Symptoms of the menopause can include hot flushes; night sweats; fatigue; unexplained anxiety; brain fog; headaches; and insomnia. Of course, some experience these mildly, but for others, their wellbeing, relationships and sometimes even their career can be greatly affected. I understand that greater support needs to be offered to menopausal and peri-menopausal women across the country.
I am glad that Parliament is actively debating this issue and that, as a result, the Government has announced additional measures for affected women. I welcome the Government’s intention to amend the regulations surrounding Hormone Replacement Therapy prescriptions in England, reducing frequent charges with a resultant potential annual saving of up to £205. A new cross-party Menopause Taskforce, co-chaired by the Minister for Women’s Health and Carolyn Harris MP, will consider how education and training, workplace policies and peer groups can support affected women.
Alongside this, the NHS and NHS Improvement have introduced a new menopause pathway improvement programme. Furthermore, the Government has publicly consulted on health and wellbeing issues faced by women, and as it was raised as a key concern, has placed the menopause at the heart of its Women’s Health Strategy.
Furthermore, testosterone is not licensed to treat menopause symptoms in the UK, however it can be prescribed “off label” on the advice of specialists.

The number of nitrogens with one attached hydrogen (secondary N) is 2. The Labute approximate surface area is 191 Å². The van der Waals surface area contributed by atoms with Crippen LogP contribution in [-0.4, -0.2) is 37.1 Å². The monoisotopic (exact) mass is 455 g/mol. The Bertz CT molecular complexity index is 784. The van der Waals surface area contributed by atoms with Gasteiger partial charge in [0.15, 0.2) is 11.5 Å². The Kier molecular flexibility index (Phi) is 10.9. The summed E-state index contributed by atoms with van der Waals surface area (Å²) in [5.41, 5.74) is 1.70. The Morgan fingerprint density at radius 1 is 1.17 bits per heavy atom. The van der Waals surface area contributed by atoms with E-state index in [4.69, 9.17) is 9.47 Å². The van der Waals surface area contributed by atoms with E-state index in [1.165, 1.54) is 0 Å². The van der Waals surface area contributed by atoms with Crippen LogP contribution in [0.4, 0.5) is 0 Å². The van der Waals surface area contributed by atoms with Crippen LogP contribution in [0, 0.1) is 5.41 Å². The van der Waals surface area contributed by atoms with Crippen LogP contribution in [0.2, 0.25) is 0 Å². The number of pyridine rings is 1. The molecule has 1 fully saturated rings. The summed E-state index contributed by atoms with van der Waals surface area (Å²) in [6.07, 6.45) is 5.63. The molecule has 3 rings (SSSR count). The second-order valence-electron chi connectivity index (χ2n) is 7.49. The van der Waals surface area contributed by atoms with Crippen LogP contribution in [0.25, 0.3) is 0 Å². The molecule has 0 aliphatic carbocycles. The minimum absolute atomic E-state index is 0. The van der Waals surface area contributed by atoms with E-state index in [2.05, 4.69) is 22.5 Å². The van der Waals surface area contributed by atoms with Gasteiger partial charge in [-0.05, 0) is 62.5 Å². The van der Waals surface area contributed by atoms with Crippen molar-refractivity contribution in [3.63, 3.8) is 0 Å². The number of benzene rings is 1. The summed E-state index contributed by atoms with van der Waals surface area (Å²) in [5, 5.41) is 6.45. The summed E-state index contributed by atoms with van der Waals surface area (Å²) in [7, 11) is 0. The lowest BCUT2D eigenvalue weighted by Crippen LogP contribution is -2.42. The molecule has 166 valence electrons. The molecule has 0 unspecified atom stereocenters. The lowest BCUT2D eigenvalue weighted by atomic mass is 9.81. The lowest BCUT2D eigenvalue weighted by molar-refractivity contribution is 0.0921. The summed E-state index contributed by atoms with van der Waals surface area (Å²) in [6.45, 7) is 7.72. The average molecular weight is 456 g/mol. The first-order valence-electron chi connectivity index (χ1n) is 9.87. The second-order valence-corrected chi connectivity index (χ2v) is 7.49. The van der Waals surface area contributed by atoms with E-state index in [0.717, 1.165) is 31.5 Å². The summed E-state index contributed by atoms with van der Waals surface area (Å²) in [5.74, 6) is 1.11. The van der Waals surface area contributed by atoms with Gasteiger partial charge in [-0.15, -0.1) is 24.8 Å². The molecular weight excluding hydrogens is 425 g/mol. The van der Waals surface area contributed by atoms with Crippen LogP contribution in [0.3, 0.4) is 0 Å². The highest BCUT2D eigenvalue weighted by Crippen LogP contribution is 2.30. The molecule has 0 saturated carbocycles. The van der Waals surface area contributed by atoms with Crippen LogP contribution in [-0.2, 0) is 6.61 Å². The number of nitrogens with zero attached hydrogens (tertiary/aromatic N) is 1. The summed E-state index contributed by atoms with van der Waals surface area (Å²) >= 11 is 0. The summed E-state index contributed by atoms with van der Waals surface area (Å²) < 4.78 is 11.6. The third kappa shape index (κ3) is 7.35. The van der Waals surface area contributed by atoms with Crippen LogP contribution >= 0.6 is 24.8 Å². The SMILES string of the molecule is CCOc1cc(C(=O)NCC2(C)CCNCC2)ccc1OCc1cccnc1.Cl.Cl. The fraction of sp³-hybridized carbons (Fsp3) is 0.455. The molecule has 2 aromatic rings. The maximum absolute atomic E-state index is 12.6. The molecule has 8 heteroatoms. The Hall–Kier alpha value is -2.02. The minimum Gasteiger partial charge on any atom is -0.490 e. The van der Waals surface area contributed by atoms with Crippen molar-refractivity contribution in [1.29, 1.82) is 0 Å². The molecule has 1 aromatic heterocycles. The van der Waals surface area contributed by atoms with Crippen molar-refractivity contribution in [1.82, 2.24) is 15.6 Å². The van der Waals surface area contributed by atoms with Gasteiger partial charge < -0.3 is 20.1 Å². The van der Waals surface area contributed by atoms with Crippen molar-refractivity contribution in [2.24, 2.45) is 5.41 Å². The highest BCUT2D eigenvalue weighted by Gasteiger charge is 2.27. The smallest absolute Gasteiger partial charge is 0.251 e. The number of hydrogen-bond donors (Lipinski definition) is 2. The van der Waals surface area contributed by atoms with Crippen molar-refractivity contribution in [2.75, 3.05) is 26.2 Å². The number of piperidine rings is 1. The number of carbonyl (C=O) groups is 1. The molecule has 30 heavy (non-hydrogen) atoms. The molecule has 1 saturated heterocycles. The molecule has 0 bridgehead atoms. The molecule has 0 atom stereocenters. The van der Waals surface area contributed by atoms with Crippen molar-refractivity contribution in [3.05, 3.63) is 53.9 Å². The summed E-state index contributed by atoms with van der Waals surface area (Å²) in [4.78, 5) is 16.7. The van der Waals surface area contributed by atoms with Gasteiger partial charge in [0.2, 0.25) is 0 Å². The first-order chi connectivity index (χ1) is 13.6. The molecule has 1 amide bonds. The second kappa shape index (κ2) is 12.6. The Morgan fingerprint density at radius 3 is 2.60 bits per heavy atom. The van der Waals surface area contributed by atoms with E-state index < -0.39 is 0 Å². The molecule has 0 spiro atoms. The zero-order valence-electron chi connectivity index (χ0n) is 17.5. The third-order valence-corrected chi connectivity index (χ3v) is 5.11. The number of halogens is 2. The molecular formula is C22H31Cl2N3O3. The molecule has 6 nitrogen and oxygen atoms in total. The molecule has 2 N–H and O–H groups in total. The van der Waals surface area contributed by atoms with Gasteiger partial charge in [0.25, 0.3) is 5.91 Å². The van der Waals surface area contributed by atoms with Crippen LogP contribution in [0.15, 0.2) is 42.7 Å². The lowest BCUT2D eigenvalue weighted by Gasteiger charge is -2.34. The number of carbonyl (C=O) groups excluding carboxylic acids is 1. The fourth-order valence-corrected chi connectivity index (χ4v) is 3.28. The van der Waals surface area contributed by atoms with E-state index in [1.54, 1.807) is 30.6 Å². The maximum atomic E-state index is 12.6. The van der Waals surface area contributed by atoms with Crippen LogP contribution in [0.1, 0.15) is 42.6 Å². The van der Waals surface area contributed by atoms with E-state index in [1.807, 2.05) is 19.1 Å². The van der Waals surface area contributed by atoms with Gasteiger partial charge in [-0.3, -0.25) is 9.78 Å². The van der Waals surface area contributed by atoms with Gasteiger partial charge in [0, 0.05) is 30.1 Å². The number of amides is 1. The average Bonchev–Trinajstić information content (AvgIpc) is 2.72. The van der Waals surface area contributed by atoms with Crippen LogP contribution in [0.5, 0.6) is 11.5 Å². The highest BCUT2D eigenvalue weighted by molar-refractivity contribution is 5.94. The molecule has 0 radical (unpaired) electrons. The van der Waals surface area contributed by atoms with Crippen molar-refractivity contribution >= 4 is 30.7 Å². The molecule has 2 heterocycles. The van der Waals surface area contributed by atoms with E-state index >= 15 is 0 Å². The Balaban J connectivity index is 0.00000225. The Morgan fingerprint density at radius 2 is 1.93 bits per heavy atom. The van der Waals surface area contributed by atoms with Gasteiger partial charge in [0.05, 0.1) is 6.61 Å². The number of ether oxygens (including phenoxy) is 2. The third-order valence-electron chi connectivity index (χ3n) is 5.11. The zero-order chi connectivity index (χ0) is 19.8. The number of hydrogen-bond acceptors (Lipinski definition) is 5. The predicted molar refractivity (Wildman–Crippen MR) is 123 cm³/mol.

In NICE’s guidance on diagnosis and management of the menopause, they suggest the use of “testosterone supplementation for menopausal women with low sexual desire if HRT alone is not effective.” However, unlike oestrogen and progesterone replacement therapy, the long-term consequences of testosterone are not fully known, which is why it isn’t licensed for use in the NHS. It has been suggested that there may be a risk of cancer, although there is no current confirmation of this. There is a fine line between providing the correct amount of testosterone supplementation and providing too much. This can result in several adverse side effects including acne, facial hair growth and deepening of the voice, which can be irreversible in some cases. Testosterone supplementation is also not effective for every woman.
Of course, raising awareness of the symptoms of the menopause is crucial to help women access the care they need. Therefore, I welcome the fact that relationship education is now compulsory in schools and covers the menopause. I know that the National Institute for Health and Care Guidance published guidelines in 2019 about support and treatment for the often-debilitating symptoms women suffer. Government is working with businesses and academics to highlight measures which can make a significant difference for those going through the menopause, including setting out practical action employers can take, and flexible working policies.
I am also delighted that, at the Second Reading of the Menopause (Support and Services) Bill, the Minister for Women’s Health announced a series of measures to improve the support available to women experiencing the menopause. This included: confirming that the menopause would be a key part of the Women’s Health Strategy; measures to reduce the costs of Hormone Replacement Therapy; and launching a cross-government Menopause Taskforce, chaired by the Minister and Carolyn Harris MP.
Finally, I am heartened by the work of organisations like the International Menopause Society and Menopause Support to increase awareness and understanding of women’s experiences. I will of course continue to monitor this matter by consulting my relevant ministerial colleagues and will seek to attend future debates.